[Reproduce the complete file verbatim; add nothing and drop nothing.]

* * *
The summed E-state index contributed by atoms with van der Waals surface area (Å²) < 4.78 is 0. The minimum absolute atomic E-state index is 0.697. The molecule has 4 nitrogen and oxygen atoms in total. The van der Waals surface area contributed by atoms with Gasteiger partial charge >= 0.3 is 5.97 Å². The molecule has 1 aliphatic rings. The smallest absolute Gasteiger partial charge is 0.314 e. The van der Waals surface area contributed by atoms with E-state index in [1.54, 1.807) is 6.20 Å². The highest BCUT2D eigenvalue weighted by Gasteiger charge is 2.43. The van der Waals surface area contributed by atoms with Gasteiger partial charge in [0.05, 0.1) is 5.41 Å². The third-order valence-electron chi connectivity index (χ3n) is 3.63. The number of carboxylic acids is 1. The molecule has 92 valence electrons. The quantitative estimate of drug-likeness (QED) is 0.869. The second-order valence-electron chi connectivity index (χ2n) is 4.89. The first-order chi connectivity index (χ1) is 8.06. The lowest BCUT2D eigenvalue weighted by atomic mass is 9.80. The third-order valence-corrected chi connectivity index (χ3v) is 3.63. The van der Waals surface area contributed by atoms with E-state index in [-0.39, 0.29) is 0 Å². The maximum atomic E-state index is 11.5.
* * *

The summed E-state index contributed by atoms with van der Waals surface area (Å²) < 4.78 is 0. The minimum absolute atomic E-state index is 0.697. The molecule has 4 nitrogen and oxygen atoms in total. The van der Waals surface area contributed by atoms with Gasteiger partial charge >= 0.3 is 5.97 Å². The molecule has 1 aliphatic rings. The smallest absolute Gasteiger partial charge is 0.314 e. The van der Waals surface area contributed by atoms with E-state index in [1.54, 1.807) is 6.20 Å². The highest BCUT2D eigenvalue weighted by Gasteiger charge is 2.43. The van der Waals surface area contributed by atoms with Gasteiger partial charge in [0.05, 0.1) is 5.41 Å². The third-order valence-electron chi connectivity index (χ3n) is 3.63. The number of carboxylic acids is 1. The molecule has 92 valence electrons. The quantitative estimate of drug-likeness (QED) is 0.869. The second-order valence-electron chi connectivity index (χ2n) is 4.89. The first-order chi connectivity index (χ1) is 8.06. The lowest BCUT2D eigenvalue weighted by atomic mass is 9.80. The third-order valence-corrected chi connectivity index (χ3v) is 3.63. The van der Waals surface area contributed by atoms with E-state index in [-0.39, 0.29) is 0 Å². The maximum atomic E-state index is 11.5.